I know that YA sections in Christian bookstores are small. But they used to be smaller. If you think about it, adult Christian fiction is relatively new. But I’ve noticed that Christian publishing seems to follow the general trade. Have you seen the YA section of Barnes and Noble lately? It’s humungous. And my books are right there with the rest of them. Well, not all my books. But some . . . and that’s pretty amazing. So the point is girls are reading. Unfortunately a lot of the YA books (teen chick lit) are extremely skanky. I know this for a fact because I forced myself to read some. And that actually motivated me, when I thought I was done, to write even more books for YA. Thus, I’m doing a YA chicklit series which is really fun. I just finished the second book and I’m giving the girls what they seem to want—boys, dating, sex, clothes, money...but I’m giving it to them with truth and consequences. Something the general trade publishers left out.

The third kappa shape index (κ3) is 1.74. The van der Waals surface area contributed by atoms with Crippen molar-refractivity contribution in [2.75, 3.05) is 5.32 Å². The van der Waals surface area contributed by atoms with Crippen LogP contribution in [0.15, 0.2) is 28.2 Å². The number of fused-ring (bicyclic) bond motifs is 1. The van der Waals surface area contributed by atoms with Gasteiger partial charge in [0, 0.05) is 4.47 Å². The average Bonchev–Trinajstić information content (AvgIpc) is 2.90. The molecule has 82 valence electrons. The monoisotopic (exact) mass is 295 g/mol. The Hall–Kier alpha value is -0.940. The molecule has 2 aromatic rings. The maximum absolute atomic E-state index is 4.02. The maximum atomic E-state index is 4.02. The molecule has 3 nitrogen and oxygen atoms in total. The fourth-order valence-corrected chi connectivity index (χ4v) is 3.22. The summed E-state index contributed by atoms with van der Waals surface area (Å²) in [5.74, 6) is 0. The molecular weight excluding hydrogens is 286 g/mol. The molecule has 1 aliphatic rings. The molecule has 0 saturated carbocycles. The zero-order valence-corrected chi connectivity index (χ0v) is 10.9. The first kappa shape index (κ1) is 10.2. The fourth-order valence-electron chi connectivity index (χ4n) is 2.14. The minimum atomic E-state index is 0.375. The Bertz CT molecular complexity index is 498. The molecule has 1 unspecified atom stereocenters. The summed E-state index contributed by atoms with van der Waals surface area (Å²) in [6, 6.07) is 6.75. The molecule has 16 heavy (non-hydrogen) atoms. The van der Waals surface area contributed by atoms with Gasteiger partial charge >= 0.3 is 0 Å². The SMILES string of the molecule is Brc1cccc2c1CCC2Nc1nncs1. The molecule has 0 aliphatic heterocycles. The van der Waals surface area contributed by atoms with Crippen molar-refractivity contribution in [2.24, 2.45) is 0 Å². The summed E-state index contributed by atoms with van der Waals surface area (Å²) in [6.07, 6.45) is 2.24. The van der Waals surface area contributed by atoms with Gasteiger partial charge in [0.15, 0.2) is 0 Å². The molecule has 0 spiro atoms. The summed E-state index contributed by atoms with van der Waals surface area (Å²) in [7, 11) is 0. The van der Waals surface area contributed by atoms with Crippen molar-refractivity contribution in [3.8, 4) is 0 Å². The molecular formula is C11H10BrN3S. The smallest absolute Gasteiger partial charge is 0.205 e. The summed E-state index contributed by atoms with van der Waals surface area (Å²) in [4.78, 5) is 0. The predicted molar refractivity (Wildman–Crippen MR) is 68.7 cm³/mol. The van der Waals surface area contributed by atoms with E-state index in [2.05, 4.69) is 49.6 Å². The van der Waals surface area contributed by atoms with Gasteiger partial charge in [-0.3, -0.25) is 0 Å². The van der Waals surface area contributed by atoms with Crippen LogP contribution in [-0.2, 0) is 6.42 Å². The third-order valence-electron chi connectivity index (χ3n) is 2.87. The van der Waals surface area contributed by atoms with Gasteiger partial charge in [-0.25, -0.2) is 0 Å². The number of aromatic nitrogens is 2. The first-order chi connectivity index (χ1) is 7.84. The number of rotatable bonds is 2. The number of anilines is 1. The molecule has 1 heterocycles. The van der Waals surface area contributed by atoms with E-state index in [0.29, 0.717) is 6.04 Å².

Given the rapidly changing moral challenges for teen girls in our culture, how do you keep you novels fresh and current? Are you physically involved in working with teens in any way?
We just stepped down from positions on the Young Life committee in our town. But I try to keep up with what teens are doing through a variety of things. Simply the internet, movies, TV, magazines, music, books...can show you what teens are exposed to these days. And then the typical teen problems, while more intensified and extreme, aren’t all that different than when I was a teen.
Have you had any difficulty selling YA manuscripts dealing with sensitive subjects such as those found in your "TrueColors" series?
I think I’ve proven myself to really care about teens. I don’t write to be sensational, but I don’t shy away from the tough topics either. Publishers who really care about teens get this. Whether it’s cutting, anorexia, alcohol, or suicide . . . people who understand teens want them to get the kinds of stories they need so that they can make better choices and not end up like some of my less fortunate characters.